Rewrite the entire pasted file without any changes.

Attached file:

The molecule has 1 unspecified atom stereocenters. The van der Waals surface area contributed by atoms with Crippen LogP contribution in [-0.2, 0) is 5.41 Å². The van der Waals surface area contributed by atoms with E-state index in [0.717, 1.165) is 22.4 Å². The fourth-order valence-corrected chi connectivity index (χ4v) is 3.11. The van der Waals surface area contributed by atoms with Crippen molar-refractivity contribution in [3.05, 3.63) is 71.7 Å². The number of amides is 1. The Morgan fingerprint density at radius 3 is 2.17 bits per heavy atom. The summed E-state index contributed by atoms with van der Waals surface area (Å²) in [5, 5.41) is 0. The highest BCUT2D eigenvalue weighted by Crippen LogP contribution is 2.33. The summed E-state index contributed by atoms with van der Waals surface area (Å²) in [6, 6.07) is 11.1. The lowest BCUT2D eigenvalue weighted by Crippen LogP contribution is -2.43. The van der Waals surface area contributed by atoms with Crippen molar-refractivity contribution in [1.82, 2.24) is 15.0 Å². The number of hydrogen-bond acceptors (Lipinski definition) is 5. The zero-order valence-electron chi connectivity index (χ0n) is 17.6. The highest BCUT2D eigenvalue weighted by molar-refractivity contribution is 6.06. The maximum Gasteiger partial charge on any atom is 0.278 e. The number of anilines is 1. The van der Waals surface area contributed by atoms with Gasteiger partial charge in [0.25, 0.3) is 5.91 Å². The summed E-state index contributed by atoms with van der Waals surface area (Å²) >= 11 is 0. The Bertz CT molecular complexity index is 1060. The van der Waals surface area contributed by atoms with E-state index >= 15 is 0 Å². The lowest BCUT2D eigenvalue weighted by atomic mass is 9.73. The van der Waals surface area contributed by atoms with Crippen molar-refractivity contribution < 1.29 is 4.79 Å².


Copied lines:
The molecule has 1 unspecified atom stereocenters. The van der Waals surface area contributed by atoms with Crippen LogP contribution in [-0.2, 0) is 5.41 Å². The van der Waals surface area contributed by atoms with E-state index in [0.717, 1.165) is 22.4 Å². The fourth-order valence-corrected chi connectivity index (χ4v) is 3.11. The van der Waals surface area contributed by atoms with Crippen molar-refractivity contribution in [3.05, 3.63) is 71.7 Å². The number of amides is 1. The Morgan fingerprint density at radius 3 is 2.17 bits per heavy atom. The summed E-state index contributed by atoms with van der Waals surface area (Å²) in [5, 5.41) is 0. The highest BCUT2D eigenvalue weighted by Crippen LogP contribution is 2.33. The summed E-state index contributed by atoms with van der Waals surface area (Å²) in [6, 6.07) is 11.1. The lowest BCUT2D eigenvalue weighted by Crippen LogP contribution is -2.43. The van der Waals surface area contributed by atoms with Crippen molar-refractivity contribution in [1.82, 2.24) is 15.0 Å². The number of hydrogen-bond acceptors (Lipinski definition) is 5. The zero-order valence-electron chi connectivity index (χ0n) is 17.6. The highest BCUT2D eigenvalue weighted by molar-refractivity contribution is 6.06. The maximum Gasteiger partial charge on any atom is 0.278 e. The number of anilines is 1. The van der Waals surface area contributed by atoms with Gasteiger partial charge in [0.25, 0.3) is 5.91 Å². The summed E-state index contributed by atoms with van der Waals surface area (Å²) >= 11 is 0. The Bertz CT molecular complexity index is 1060. The van der Waals surface area contributed by atoms with E-state index >= 15 is 0 Å². The lowest BCUT2D eigenvalue weighted by atomic mass is 9.73. The van der Waals surface area contributed by atoms with Crippen molar-refractivity contribution < 1.29 is 4.79 Å².